Goldman Sachs Group Inc‘s statement that it never transacted directly with the government of Venezuelan President Nicolas Maduro when it bought $2.8 billion of bonds for pennies on the dollar was dismissed by the country’s opposition on Tuesday as an effort to “put lipstick on this pig.”
Goldman, in a statement late Monday confirming the purchase, said its asset-management arm acquired the bonds “on the secondary market from a broker and did not interact with the Venezuelan government.”
The New York-based investment bank came under fire by Venezuelan politicians and protesters in New York opposed to Maduro, who say the deal nonetheless provided the cash-strapped government hundreds of millions of dollars in badly-needed hard currency. The deal, first reported by the Wall Street Journal, makes Goldman complicit in alleged human rights abuses under the government, they said.
“As hard as it may try, Goldman Sachs … cannot put lipstick on this pig of a deal for Venezuelans,” the head of the opposition-led Congress Julio Borges said in the letter.
Goldman Sachs did not respond to an email requesting comment on Borges’ statement. In its original statement, Goldman had said: “We recognize that the situation is complex and evolving and that Venezuela is in crisis. We agree that life there has to get better, and we made the investment in part because we believe it will.”
With Venezuela’s inefficient state-led economic model struggling under lower oil prices, Maduro’s unpopular government has become ever more dependent on financial deals or asset sales to bring in coveted foreign exchange. Venezuela’s international reserves rose by $749 million on Thursday and Friday, reaching around $10.86 billion, according to the central bank.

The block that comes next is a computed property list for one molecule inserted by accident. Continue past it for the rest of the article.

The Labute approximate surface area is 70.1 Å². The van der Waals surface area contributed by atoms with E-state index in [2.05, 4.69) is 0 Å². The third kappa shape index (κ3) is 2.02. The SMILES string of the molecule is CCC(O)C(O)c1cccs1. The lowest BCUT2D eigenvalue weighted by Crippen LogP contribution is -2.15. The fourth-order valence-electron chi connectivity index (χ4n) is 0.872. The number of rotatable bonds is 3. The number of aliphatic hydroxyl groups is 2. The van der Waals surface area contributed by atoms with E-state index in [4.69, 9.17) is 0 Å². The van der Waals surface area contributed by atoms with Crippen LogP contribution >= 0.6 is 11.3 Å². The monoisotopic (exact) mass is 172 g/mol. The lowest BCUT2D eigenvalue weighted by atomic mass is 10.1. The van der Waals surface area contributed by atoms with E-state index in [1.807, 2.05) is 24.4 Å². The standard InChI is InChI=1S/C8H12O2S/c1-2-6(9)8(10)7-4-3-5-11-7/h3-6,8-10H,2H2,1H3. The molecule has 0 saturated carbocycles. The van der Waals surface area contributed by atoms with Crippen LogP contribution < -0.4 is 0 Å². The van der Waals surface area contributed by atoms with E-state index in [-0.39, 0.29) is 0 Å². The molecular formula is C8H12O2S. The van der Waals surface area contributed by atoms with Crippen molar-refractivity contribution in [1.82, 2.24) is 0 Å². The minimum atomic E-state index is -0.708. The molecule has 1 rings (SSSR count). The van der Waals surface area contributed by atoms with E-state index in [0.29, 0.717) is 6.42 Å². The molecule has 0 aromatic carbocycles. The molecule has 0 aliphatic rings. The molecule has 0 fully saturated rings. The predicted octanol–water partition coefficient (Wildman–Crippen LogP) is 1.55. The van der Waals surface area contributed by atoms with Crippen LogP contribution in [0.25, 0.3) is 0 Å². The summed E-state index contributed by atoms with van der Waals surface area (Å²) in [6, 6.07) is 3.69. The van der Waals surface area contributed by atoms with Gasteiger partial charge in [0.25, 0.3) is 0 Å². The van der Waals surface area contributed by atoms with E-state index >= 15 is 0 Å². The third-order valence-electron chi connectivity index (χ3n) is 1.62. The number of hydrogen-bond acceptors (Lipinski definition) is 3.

In New York, about two dozen protesters chanting “Shame on you Goldman Sachs” picketed outside of Goldman’s headquarters in lower Manhattan on Tuesday afternoon.
“By giving $900 million to a dictatorship, they are funding a systematic human rights violator, they are funding immorality and for Maduro to stay in power while he keeps killing people,” said Eduardo Lugo, 23, a Venezuelan attending college in New York and a leader of the protest.
In Venezuela, Maduro’s critics have for two months been staging street protests, which have left nearly 60 people dead, to demand that he hold early elections. Maduro says the protests are a violent effort to overthrow his government, and insists the country is victim of an “economic war” supported by Washington.
Meanwhile, emerging market bond market participants familiar with Venezuelan debt said there is no effective secondary market for the bonds in question, which were first issued by the state-owned oil company PDVSA in 2014 and held entirely by the country’s central bank until recently.
Goldman paid 31 cents on the dollar for the bonds, which mature in October 2022, Borges’ letter says. At that price, the bonds would yield more than 40 percent compared with their stated coupon of 6 percent.